Is the Melbourne market heating up in time for winter?

14 Jun 2016

Traditionally, the real estate market goes through a period of slowdown in the winter months. People get into hibernation cycles, going out less and being less active on the weekends. On top of this, homes tend to look much better in spring, when it's easy to make outdoor areas in particular look beautiful.

As a result, you can see listings drop quite a lot throughout June, July and August, with prices following suit. But has this actually happened for real estate in Melbourne in 2016?

How is the Melbourne market faring in the buildup to winter?How is the Melbourne market faring in the buildup to winter?

Melbourne's growth the best in the country

Capital growth is a great metric for investors, as it shows how much values have increased by over a set period of time. According to the latest from CoreLogic RP Data, Melbourne's year-on-year median dwelling value growth is now at 13.9 per cent – the best in the country.

These values also went up by 1.6 per cent in May alone. It goes to show that even as we head into winter, the Melbourne market is still growing. If you're thinking about apartments for sale in Melbourne as an investment, there's still plenty of capital opportunity! In fact, another CoreLogic RP Data report noted that in the year to May, total actual returns on investments for Melbourne increased by 17.5 per cent – again, the biggest result in the country.

Rents on the rise

If you are thinking about investing or being a tenant in Melbourne's rental property market, then the change in costs for this part of the real estate industry will be pretty important. CoreLogic RP Data's Rent Review for May has shown that in the past year, average rents went up 2.3 per cent in Melbourne to reach $457 per week.

How is Melbourne's rental market different from the rest of the country?How is Melbourne's rental market different from the rest of the country?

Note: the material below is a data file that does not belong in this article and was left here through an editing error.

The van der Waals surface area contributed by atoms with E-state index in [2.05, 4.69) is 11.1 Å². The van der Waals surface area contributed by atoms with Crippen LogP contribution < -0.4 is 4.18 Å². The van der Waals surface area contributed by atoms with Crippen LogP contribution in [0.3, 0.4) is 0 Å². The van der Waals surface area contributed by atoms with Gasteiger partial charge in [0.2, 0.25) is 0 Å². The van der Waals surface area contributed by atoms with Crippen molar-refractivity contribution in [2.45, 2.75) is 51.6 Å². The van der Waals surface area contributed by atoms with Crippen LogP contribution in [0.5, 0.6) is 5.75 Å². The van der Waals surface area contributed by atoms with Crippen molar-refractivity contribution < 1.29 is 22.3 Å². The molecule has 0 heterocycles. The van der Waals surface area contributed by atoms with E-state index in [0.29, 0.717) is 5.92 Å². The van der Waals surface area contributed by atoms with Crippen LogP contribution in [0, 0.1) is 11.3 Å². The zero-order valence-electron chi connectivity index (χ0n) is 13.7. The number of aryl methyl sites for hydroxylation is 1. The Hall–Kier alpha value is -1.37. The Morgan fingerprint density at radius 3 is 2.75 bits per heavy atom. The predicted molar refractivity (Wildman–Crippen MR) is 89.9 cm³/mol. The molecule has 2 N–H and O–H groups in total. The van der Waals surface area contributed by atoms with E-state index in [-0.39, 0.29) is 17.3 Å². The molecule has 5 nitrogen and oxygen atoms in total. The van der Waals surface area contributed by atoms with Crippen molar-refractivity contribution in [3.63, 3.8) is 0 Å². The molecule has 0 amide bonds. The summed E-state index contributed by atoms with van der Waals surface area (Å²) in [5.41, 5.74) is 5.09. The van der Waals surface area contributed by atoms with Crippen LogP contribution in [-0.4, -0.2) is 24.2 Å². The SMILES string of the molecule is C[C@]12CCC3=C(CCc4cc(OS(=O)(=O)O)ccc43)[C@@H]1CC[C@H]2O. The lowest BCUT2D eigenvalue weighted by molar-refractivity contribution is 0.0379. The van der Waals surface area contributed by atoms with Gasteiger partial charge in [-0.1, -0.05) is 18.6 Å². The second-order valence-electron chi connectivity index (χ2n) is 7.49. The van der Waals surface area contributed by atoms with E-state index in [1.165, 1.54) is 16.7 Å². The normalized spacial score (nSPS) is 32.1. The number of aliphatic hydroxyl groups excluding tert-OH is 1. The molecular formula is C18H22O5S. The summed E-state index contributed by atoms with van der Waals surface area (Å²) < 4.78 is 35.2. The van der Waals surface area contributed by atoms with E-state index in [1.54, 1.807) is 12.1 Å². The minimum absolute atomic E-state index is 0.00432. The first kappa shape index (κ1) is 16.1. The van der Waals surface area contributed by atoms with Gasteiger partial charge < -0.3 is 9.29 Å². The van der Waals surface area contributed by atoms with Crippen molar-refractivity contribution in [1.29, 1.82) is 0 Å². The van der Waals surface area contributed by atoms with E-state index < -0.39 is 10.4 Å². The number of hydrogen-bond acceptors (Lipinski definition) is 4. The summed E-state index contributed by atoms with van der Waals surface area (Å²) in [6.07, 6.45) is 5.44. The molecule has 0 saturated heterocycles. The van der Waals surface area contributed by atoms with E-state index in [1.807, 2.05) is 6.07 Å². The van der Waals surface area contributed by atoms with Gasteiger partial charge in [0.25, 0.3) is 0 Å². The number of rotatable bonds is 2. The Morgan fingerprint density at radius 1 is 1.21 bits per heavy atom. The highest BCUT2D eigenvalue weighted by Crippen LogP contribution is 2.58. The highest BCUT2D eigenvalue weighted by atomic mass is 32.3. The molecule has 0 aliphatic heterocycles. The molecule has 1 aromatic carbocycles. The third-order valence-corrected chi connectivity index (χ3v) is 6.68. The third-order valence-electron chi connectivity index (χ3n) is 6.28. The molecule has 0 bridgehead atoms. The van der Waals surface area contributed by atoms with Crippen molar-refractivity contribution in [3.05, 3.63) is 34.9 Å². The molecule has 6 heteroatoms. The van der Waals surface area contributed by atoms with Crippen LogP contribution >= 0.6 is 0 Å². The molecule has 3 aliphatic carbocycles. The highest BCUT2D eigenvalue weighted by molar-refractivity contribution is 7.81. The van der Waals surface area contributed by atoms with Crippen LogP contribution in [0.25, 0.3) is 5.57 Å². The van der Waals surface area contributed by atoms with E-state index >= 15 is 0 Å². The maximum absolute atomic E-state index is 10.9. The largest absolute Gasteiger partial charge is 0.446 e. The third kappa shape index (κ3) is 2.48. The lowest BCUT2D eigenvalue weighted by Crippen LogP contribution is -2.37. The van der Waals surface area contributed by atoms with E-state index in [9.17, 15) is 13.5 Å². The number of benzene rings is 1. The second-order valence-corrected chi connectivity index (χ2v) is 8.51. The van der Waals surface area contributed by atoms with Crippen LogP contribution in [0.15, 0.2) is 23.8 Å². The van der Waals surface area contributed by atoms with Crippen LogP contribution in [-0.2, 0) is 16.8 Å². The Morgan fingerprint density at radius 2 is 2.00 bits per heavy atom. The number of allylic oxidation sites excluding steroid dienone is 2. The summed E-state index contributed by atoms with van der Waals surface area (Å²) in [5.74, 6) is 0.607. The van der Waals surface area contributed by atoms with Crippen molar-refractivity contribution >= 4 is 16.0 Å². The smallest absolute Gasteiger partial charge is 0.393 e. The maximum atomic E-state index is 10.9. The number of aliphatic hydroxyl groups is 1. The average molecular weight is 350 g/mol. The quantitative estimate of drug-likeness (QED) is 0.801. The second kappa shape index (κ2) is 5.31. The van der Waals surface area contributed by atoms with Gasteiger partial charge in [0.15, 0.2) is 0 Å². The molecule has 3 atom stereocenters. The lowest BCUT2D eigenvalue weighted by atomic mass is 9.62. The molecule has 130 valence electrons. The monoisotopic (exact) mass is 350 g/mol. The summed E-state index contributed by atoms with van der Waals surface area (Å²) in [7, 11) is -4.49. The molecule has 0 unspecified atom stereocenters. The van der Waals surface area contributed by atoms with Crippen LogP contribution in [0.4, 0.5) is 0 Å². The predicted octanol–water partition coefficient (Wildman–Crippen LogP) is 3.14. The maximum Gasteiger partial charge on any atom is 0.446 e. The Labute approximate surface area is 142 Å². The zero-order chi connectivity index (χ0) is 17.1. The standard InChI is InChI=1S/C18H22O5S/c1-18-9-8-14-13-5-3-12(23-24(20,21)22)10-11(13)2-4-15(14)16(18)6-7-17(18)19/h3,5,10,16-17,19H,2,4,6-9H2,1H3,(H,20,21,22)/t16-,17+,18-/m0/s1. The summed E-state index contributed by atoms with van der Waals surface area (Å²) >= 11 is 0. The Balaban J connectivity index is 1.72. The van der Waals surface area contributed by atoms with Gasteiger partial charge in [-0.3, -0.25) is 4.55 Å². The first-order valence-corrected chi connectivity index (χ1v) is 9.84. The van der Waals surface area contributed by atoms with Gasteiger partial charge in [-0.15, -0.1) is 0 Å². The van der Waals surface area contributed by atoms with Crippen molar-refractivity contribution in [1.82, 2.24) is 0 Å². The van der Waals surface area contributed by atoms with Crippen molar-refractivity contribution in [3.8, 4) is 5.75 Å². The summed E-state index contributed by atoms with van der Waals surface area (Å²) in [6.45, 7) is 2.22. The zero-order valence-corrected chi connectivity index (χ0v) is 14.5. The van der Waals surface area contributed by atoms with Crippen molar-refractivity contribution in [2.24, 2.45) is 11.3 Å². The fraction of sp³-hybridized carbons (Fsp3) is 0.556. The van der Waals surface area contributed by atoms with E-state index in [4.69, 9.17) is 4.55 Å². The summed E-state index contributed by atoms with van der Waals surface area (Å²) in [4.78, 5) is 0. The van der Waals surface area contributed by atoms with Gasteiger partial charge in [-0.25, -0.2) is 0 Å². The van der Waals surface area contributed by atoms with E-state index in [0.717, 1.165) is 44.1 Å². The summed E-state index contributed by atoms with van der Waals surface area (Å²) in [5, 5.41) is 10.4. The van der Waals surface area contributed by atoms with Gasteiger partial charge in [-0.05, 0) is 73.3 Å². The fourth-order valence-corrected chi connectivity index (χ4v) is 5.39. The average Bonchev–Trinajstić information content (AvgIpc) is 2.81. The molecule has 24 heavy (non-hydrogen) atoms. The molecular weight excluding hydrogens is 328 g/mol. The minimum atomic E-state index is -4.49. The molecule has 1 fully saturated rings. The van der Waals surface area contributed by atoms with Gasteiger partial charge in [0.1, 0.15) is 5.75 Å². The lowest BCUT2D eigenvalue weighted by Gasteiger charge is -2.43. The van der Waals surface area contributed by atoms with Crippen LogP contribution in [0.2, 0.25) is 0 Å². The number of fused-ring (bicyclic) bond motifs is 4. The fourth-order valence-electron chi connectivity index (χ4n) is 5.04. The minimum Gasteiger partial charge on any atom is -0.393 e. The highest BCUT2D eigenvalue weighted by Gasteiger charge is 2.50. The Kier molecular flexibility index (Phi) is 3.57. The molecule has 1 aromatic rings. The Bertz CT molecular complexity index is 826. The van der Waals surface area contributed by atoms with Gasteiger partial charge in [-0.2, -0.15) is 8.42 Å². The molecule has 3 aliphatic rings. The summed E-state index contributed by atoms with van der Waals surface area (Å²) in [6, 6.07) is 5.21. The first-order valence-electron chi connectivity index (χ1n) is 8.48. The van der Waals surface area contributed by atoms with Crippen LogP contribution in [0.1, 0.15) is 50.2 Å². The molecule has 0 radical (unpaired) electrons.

Only Hobart saw more of a rise, while main cities actually saw the average rental costs fall over the past 12 months. Despite this rise, Melbourne is still nearly $150 cheaper per week than Sydney on average, positioning our part of the country as a relatively affordable place to rent. Yields have edged up a little bit to 3.3 per cent too, which is better news for property investors.

Lending remains strong

A growing housing market wouldn't mean much if people weren't interested in buying real estate.

Of course, a growing housing market wouldn't mean much if people weren't interested in buying real estate. Fortunately for Melbourne, and Victoria in general, it seems like people are still champing at the bit to take out a home loan and look at buying.

The Housing Industry Association (HIA) remarked in a June 8 press release that throughout April, lending for new owner-occupier homes went up 4.5 per cent. This shows that even while headlines suggest investors dominate the property market, many people are still finding their way and managing to secure finance for their own home.

An eye on the coming months

All in all, this shows us that Melbourne's property, whether it's auctions or private treaties is still an appealing prospect. After all the capital growth we saw last year, there was a lot of concern about a housing bubble that would burst, leaving a lot of home owners in the lurch and the market bereft of growth.

Clearly, that trend has been eschewed, with growth in nearly all corners of Melbourne's market. While issues like stamp duty and rising prices are still there, many Australians are getting professional help and working out new strategies that mean they can buy Melbourne property without incurring much stress at all.


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